Saturday, October 28, 2006
Hi Rick: Thanks for the nice words about "Rise" last week. Just to set the record straight: I was 22 in January 1979 and producing funk records for Columbia. Uncle Herb called me up and asked if I would work up some disco versions of some of his old Tijuana Brass songs. I never ever presented him with the idea of doing disco versions of anything. I was never a disco fan. My thing was James Brown, Wilson Pickett, Funkadelics, Aretha, etc. At our first meeting in Herb's office at A&M I played him Rise and he loved it however he still asked me to work up a disco version of the Lonely Bull and 2 other songs. I hated the idea then and never wanted to even attempt to record them. I had new songs and new ideas and thankfully when we went in to record them in early February, Herb did not like what he heard so we did Rise. Please note that I did not just pull out Rise because we had extra time booked in the studio. I had music charts drawn up for the musicians and we picked the musicians with the mind of recording Rise. I'm not sure how this all got started about me wanting to do disco. Not true at all. In fact I never wanted to work with Herb. I changed my name to Badazz because I wanted to be my own person totally out of the shadow of Herb. It took quite a bit of persuading by Herb to even get me to work with him. However, I'm glad that we worked together because we had a lot of fun and we created a classic record that went to #1 around the world. There sure haven't been a lot of #1 pop instrumental records during the past 27 years and I'm fortunate to have been a part of it. Thank you again for your kind words and sharing your happy memories.. randy badazz alpert
You're welcome Randy and thank you for setting the record straight.
Friday, October 27, 2006
After a stint in the Army as part of the Signal Corps in Korea he came back to the states and moved to Hollywood. He was trying for an acting career but in the process met some old high school friends and they started a singing group called the Cordials. They preformed at a local restaurant on Friday nights. One of the songs they did was “Little Darlin’” In the middle of the song Bobby did a monologue in his Karloff voice. The rest of the group thought they should write a novelty song about a dancing monster and record it. Bobby wasn’t interested. He wanted to get his acting career started.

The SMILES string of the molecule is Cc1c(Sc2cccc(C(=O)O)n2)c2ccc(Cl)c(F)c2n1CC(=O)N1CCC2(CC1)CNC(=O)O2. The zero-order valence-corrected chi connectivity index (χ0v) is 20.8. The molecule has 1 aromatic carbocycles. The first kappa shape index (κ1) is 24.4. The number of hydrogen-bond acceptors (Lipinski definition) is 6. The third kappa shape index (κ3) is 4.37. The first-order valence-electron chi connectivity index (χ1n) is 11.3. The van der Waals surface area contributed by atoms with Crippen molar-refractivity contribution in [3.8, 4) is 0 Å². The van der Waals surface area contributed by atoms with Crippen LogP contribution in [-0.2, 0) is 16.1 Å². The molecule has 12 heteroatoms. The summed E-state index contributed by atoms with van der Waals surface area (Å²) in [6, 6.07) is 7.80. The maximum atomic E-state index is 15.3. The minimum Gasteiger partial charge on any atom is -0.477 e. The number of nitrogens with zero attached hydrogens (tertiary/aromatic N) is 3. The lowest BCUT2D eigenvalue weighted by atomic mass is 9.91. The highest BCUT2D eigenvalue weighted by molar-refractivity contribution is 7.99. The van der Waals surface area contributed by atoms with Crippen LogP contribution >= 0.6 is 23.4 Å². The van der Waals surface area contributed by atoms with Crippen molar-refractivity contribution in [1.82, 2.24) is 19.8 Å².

However, an acting career was not in the cards for Bobby at that time. He did sign with an agent but the agent died two weeks later. So Bobby put his acting career on the back burner and got together with his friend from the Cordials, Leonard Capizzi, and they wrote the Monster Mash. Bobby and Lenny got Gary Paxton, the Cordials were under contract to him, to hear the song. He loved it and signed Bobby to a recording contract to his Garpax label. The song was quickly recorded and Bobby thought he would never hear the song again. That changed when the record sold over a million copies and bumped the Four Seasons song Sherry from the #1 spot on October 20th 1962. The popularity of the song has spanned the years as on August 29th 1970 the song entered the charts again and peaked at 91. In May of 1973 it entered the charts a third time to peak at #10. With this song Bobby Pickett became a star. He had a Christmas follow up with Monster’s Holiday and later with a more serious song called Graduation Day. On that last song he didn’t include the name of Boris. He only uses that in connection with the Monster Mash.
While the song was a huge hit in America in 1962 it was banned from the airwaves in England. That is until 1973 when it was played there and became a #3 hit on the British charts.
Thanks to the song Bobby even got his acting career going for awhile. In 1964 the LA radio station KRLA hired him to do Saturday night monster shows from 9pm to midnight. He used many of his voices to play characters like Dracula, Igor, Zombie the Surfer and of course…Karloff.
Thursday, October 26, 2006
I only read one issue of “Creatures On The Loose” when it first came out. Maybe I will get back issues from my local comic book store and read the entire series.
Wednesday, October 25, 2006
Tuesday, October 24, 2006